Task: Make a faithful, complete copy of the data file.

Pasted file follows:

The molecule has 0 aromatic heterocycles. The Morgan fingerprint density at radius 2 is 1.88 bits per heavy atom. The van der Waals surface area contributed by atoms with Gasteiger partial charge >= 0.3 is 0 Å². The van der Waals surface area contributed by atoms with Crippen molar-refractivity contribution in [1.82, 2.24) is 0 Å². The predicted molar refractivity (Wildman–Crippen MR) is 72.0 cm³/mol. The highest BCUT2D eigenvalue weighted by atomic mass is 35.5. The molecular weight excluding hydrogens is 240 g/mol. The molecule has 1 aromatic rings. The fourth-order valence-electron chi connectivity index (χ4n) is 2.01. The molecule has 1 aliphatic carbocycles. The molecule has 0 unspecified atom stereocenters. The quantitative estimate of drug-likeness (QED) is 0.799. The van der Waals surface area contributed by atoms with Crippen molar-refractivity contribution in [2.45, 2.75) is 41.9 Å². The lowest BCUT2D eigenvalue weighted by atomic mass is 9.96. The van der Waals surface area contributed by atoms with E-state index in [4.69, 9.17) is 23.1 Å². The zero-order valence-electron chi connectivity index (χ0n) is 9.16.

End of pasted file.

The molecule has 0 aromatic heterocycles. The Morgan fingerprint density at radius 2 is 1.88 bits per heavy atom. The van der Waals surface area contributed by atoms with Gasteiger partial charge >= 0.3 is 0 Å². The van der Waals surface area contributed by atoms with Crippen molar-refractivity contribution in [1.82, 2.24) is 0 Å². The predicted molar refractivity (Wildman–Crippen MR) is 72.0 cm³/mol. The highest BCUT2D eigenvalue weighted by atomic mass is 35.5. The molecular weight excluding hydrogens is 240 g/mol. The molecule has 1 aromatic rings. The fourth-order valence-electron chi connectivity index (χ4n) is 2.01. The molecule has 1 aliphatic carbocycles. The molecule has 0 unspecified atom stereocenters. The quantitative estimate of drug-likeness (QED) is 0.799. The van der Waals surface area contributed by atoms with Crippen molar-refractivity contribution in [2.45, 2.75) is 41.9 Å². The lowest BCUT2D eigenvalue weighted by atomic mass is 9.96. The van der Waals surface area contributed by atoms with E-state index in [4.69, 9.17) is 23.1 Å². The zero-order valence-electron chi connectivity index (χ0n) is 9.16.